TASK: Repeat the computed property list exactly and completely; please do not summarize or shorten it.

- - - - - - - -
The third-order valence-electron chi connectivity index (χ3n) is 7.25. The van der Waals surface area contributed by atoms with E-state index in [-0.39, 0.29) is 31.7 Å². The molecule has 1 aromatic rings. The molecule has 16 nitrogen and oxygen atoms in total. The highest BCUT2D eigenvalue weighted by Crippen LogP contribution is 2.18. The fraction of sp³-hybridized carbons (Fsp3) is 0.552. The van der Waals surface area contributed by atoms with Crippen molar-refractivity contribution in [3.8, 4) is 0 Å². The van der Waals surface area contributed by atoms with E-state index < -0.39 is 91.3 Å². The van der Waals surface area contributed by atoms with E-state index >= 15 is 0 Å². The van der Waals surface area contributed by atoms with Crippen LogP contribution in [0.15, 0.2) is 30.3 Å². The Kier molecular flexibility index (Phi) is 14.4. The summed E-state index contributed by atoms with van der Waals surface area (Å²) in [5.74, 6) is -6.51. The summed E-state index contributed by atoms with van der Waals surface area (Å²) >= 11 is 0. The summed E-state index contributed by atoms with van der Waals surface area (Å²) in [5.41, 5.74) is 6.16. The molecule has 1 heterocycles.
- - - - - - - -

The third-order valence-electron chi connectivity index (χ3n) is 7.25. The van der Waals surface area contributed by atoms with E-state index in [-0.39, 0.29) is 31.7 Å². The molecule has 1 aromatic rings. The molecule has 16 nitrogen and oxygen atoms in total. The highest BCUT2D eigenvalue weighted by Crippen LogP contribution is 2.18. The fraction of sp³-hybridized carbons (Fsp3) is 0.552. The van der Waals surface area contributed by atoms with Crippen molar-refractivity contribution in [3.8, 4) is 0 Å². The van der Waals surface area contributed by atoms with E-state index < -0.39 is 91.3 Å². The van der Waals surface area contributed by atoms with E-state index >= 15 is 0 Å². The van der Waals surface area contributed by atoms with Crippen LogP contribution in [0.15, 0.2) is 30.3 Å². The Kier molecular flexibility index (Phi) is 14.4. The summed E-state index contributed by atoms with van der Waals surface area (Å²) in [5.74, 6) is -6.51. The summed E-state index contributed by atoms with van der Waals surface area (Å²) >= 11 is 0. The summed E-state index contributed by atoms with van der Waals surface area (Å²) in [5.41, 5.74) is 6.16. The molecule has 1 heterocycles.